Some observers say that with the recent acquisition activity and involvement of private equity firms, the health club industry is maturing. One analyst says that is not the case.
“The industry has not significantly changed in terms of its maturation,” says Rick Caro, president of Management Vision, New York. “It’s always learning, but the level of learning and the level of action and significant change has not been substantial enough.”
According to Caro, here are 10 points as to why the industry has not matured over the past three years:
1. There are no discernible segments in the industry.
An example, Caro says, is Life Time Fitness, a big-box club that recently bought smaller facilities from Lifestyle Family Fitness.
“Although [Life Time Fitness] may try to instill some programs in there that are similar and are part of their culture, it’s not clear that they really are focusing on a similar story or the same story, and it’s not clear that they’re segmented, either.”
2. There is no greater understanding of local markets and no greater club positioning and differentiation.
Clubs continue to rely on price, physical plant and equipment to separate themselves from the competition, Caro says.
3. The industry is not growing beyond 15 percent of the U.S. population.
There also is no outside benefit from insurance companies, HMOs and the federal government to help grow the industry, Caro adds.
4. The industry continues to face the same challenging debt markets that it has been facing over the last two or three years.
“Nothing has really changed there,” Caro says.
5. Few new private equity firms are either entering or exiting the industry.
“When one talks about the industry growing up and becoming more professional and becoming more well known to other industries and becoming attractive to analogous industries, maybe in the leisure world, we’re not doing any of that because the financial players are not having any new or different role than they’ve had before,” Caro says.
6. The club management software systems by which clubs operate are rudimentary.
“We’re not getting smarter and better at the way we manage in a significant way from what we were like two or three or four years ago,” Caro says.
7. The industry has limited knowledge of its members, what they are thinking today and what they are thinking for the future.
“We’re not using proper research, we’re not getting systematic and significant feedback and we’re not organized to try and create meaningful systems of communication that are significant,” Caro says. “In many ways, we keep making decisions in the absence of key information that we could be getting and learning from the customers.”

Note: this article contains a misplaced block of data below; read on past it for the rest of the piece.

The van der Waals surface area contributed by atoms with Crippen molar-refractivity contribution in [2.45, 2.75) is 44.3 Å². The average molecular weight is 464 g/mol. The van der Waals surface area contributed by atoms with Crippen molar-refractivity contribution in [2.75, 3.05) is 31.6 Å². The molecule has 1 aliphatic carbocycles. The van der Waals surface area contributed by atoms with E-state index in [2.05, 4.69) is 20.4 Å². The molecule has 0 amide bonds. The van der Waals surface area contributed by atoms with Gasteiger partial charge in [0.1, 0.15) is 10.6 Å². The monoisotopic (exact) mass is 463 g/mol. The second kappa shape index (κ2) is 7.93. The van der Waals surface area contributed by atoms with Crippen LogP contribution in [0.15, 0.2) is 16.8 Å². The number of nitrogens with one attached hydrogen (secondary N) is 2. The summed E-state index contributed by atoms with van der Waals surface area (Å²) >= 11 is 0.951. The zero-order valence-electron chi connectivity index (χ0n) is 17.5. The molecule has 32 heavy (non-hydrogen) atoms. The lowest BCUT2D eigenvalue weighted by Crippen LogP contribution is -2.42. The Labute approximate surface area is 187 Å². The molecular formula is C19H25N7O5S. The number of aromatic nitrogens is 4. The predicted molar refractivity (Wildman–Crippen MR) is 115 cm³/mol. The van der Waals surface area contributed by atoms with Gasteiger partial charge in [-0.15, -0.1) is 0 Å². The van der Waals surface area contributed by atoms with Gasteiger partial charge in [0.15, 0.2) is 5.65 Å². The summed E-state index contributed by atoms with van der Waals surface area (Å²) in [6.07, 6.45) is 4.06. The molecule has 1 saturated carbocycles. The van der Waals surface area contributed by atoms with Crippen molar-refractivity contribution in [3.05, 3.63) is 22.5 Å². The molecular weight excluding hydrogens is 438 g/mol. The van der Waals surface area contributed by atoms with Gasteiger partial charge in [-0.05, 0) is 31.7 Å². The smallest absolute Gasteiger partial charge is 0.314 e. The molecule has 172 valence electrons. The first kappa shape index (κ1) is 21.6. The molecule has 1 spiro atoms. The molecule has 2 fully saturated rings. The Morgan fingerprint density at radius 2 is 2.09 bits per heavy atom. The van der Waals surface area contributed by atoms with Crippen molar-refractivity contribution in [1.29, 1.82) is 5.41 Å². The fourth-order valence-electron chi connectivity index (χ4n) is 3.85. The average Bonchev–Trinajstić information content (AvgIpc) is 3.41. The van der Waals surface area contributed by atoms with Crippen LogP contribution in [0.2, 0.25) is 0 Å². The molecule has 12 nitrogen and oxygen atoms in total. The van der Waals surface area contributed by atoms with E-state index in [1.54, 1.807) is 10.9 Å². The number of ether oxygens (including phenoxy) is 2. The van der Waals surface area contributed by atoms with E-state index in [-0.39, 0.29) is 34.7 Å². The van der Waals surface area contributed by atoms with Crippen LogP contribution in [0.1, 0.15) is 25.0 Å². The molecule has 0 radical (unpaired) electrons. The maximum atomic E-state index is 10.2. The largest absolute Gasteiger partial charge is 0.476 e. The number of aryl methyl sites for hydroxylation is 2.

8. The financial and IT functions in the industry are still inadequate.
“One of the first things a private equity company does when it comes into the industry is always improve those two functions,” Caro says. “As a generalization, we’re not getting stronger and better in those areas based on how third parties view the industry.”
9. Clubs are using little strategy and long-term planning.
“At best, what we do is one-year planning,” Caro says. “People create budgets, they break them down by departments, they often have good backup assumptions. At best, that’s what we do.
“But if you said, ‘Would you like to bet the farm on where you’re going to be in three years?’ there isn’t anyone who’d raise his right hand under oath and do anything more than create a wish and a prayer and really stick to it. And there’s no real process to really commit. It’s just not part of this industry yet.”
10. Clubs do not measure outcomes and results of their members.
Although some assessments of members are usually done early in their membership and some re-assessments follow, they are done in small sample sizes, Caro says. That is preventing the industry from reaching out more to the medical community and insurance companies, he adds.
“We really don’t have the majority of our people involved in any kind of true goal-setting, process analysis and then outcome analysis and data collection that would really validate how each person’s doing,” Caro says.